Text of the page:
Sander Goossens received his PhD in 2005 from Delft University of Technology, Faculty of Aerospace Engineering in the Netherlands. From 2005-2011 he worked at the National Astronomical Observatory in Japan on the SELenological and ENgineering Explorer (SELENE) mission (also called Kaguya). He was involved in the determination of the gravity field of the Moon using the first-ever farside data (combined with available historical lunar tracking data), and in the determination of the topography of the Moon using laser altimeter data.
In 2011 he joined the Planetary Geodynamics group (now: Planetary Geology, Geophysics, and Geochemistry Laboratory, or PGG lab) at Goddard as a scientist with the Center for Research and Exploration in Space Science & Technology/University of Maryland Baltimore County. At Goddard, he has extensively worked on gravity field determination of various terrestrial planets: the Moon using GRAIL data, Mercury using MESSENGER data, Mars using a combination of MGS, Odyssey, and MRO data, Venus using Magellan and Venus Express data, and Titan and Enceladus using Cassini data. These results have been used to infer models of the interior structure of the planets. In August 2021 he became a NASA employee in the PGG lab.
Recent highlights include:
- Deriving a relationship between spherical harmonic degree and source depth, that can help interpretations of gravity field models. See here for the paper.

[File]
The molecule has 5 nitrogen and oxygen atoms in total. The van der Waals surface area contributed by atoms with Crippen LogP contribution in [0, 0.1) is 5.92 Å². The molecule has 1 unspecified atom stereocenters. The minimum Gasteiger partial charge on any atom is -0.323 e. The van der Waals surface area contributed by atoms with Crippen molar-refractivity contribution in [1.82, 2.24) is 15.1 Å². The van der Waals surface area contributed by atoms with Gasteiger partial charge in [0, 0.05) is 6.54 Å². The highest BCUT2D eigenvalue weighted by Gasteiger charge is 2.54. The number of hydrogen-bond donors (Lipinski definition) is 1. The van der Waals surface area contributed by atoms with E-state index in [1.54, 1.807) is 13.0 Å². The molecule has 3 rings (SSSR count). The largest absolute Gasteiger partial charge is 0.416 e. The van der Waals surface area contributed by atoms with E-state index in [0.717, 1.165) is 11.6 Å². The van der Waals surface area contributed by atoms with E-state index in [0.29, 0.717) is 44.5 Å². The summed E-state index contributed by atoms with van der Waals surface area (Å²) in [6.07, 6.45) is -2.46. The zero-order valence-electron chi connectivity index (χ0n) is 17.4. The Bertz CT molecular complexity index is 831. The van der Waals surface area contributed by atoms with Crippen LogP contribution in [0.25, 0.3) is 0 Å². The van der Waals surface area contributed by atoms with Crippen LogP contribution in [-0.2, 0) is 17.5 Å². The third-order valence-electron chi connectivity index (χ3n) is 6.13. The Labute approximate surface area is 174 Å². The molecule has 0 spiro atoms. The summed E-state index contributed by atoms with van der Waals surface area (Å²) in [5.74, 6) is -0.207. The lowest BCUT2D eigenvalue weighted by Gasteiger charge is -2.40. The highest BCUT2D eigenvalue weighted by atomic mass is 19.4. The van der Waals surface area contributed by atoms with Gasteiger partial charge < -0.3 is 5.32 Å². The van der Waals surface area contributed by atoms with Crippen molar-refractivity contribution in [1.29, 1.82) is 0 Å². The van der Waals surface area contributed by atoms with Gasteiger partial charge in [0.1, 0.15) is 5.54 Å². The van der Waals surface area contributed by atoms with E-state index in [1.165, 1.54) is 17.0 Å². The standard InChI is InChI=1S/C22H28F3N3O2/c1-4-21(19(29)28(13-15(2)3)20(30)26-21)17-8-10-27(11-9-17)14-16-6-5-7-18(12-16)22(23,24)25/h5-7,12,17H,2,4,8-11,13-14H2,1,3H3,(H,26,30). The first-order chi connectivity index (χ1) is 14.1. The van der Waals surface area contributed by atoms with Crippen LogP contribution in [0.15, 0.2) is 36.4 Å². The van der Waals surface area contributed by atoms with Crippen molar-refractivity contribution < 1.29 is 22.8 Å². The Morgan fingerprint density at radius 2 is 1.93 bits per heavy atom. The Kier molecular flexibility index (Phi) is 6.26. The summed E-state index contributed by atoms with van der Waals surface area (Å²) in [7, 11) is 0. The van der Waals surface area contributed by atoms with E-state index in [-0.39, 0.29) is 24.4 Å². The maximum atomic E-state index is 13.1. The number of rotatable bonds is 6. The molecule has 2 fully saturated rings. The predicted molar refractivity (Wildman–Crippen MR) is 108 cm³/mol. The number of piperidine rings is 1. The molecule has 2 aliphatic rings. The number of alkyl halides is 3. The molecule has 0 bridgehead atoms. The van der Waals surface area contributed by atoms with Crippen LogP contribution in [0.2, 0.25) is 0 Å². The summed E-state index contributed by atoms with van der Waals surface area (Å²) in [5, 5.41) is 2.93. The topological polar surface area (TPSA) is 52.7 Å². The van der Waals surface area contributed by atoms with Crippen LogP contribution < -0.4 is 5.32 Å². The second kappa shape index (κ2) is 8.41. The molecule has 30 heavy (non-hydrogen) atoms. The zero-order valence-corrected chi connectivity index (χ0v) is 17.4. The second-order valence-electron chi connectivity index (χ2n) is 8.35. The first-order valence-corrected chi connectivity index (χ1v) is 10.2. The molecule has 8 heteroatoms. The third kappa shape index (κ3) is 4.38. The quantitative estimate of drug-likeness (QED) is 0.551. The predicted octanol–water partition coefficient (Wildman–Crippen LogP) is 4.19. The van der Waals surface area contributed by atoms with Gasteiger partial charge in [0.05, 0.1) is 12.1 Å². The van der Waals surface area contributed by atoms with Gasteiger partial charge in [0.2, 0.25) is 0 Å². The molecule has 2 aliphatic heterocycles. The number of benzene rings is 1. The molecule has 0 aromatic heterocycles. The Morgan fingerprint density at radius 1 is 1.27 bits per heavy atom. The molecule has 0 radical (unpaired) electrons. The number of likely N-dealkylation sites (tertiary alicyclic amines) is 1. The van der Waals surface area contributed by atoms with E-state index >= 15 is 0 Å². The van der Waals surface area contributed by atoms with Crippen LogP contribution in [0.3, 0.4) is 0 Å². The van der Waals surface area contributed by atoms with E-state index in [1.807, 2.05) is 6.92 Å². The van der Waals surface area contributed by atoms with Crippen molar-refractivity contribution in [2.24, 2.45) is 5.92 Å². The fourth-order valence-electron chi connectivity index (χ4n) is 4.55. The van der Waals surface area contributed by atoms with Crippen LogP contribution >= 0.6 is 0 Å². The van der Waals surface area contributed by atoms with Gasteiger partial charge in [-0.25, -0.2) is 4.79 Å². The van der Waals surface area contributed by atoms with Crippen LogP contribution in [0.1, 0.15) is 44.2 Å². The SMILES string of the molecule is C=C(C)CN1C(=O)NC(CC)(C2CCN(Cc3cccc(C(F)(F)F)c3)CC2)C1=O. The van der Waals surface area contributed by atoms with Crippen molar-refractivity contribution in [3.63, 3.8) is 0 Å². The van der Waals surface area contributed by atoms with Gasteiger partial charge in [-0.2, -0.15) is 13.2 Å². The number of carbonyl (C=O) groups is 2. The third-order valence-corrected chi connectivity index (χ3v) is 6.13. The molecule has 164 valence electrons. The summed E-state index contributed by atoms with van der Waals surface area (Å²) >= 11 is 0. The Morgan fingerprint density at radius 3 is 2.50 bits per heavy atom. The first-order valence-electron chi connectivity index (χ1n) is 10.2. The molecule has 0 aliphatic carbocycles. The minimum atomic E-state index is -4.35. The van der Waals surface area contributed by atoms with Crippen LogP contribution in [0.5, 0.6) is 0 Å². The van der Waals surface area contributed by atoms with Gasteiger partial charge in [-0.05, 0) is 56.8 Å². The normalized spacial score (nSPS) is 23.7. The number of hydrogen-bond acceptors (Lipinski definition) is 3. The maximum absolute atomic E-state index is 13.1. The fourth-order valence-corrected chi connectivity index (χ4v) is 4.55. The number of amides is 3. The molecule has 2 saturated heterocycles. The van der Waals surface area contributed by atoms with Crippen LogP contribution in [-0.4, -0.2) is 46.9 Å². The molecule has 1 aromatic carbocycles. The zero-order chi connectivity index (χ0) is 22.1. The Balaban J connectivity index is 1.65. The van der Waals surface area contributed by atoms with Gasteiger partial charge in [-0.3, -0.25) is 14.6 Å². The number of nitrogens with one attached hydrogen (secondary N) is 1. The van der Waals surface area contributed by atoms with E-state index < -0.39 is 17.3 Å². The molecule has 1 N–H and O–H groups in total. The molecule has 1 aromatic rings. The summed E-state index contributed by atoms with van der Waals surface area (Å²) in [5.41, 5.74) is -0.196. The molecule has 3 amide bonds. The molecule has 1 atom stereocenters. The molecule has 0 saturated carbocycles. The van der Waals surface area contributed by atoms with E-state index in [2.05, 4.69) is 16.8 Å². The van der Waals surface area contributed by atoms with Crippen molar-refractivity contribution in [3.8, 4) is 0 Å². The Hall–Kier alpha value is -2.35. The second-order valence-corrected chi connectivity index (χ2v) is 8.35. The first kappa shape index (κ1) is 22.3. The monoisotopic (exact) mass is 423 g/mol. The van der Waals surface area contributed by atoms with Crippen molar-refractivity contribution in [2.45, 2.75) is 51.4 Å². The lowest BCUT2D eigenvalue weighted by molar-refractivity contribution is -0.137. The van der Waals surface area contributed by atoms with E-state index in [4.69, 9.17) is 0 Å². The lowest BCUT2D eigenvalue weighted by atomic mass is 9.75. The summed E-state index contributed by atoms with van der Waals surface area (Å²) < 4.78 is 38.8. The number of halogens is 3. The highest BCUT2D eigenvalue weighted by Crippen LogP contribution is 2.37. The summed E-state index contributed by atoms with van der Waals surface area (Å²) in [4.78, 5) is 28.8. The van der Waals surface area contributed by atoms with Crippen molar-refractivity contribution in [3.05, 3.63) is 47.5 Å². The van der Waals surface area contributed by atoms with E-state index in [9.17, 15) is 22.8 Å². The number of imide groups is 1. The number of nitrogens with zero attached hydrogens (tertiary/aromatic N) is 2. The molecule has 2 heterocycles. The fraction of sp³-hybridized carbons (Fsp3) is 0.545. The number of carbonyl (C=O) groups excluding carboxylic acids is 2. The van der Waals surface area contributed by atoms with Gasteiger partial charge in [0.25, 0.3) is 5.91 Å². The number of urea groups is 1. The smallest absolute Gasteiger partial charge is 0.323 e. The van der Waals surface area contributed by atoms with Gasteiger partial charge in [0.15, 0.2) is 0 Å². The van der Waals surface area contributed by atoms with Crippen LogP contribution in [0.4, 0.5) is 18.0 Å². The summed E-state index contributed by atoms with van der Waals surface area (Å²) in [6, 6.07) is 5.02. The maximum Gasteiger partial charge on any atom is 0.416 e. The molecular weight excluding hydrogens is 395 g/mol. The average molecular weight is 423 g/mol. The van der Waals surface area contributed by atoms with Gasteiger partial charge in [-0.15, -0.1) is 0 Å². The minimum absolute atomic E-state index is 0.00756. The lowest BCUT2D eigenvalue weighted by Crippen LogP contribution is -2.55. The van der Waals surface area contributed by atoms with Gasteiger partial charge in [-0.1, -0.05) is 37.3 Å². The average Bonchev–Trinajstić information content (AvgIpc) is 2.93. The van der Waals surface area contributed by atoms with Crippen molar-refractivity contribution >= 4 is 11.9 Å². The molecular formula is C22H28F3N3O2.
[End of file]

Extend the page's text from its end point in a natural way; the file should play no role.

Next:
- Involvement in a study that investigated the influence of small craters on true polar wander on the Moon, showing that although small, they resulted in a displacement of the Moon's pole by ~10˚ along the Earth-Moon tidal axis. See here for the paper.
- Provided the geophysical modeling to investigate the north-western Arabia Terra area on Mars. The geophysical analysis was in support of geochemical analysis showing supervolcanic resurfacing. See here for the paper.
- Used a novel combination of differenced image data to improve estimates of asteroid 101955 Bennu's shape, mass, rotation state, and gravity field. See here for the paper.
Currently, he is working on an analysis of GRAIL data to determine the deep interior structure of the Moon, and Cassini data to determine the gravity field of Saturn's moons Titan and Enceladus. He is a Participating Scientist for Juno's Extended Mission, focusing on the gravity field determination of the Galilean moons. He is also a Participating Scientist for JAXA's MMX mission, where he will use radio, camera, and laser altimeter data to determine Mars' moons' rotational state and gravity field and to verify models of their shape.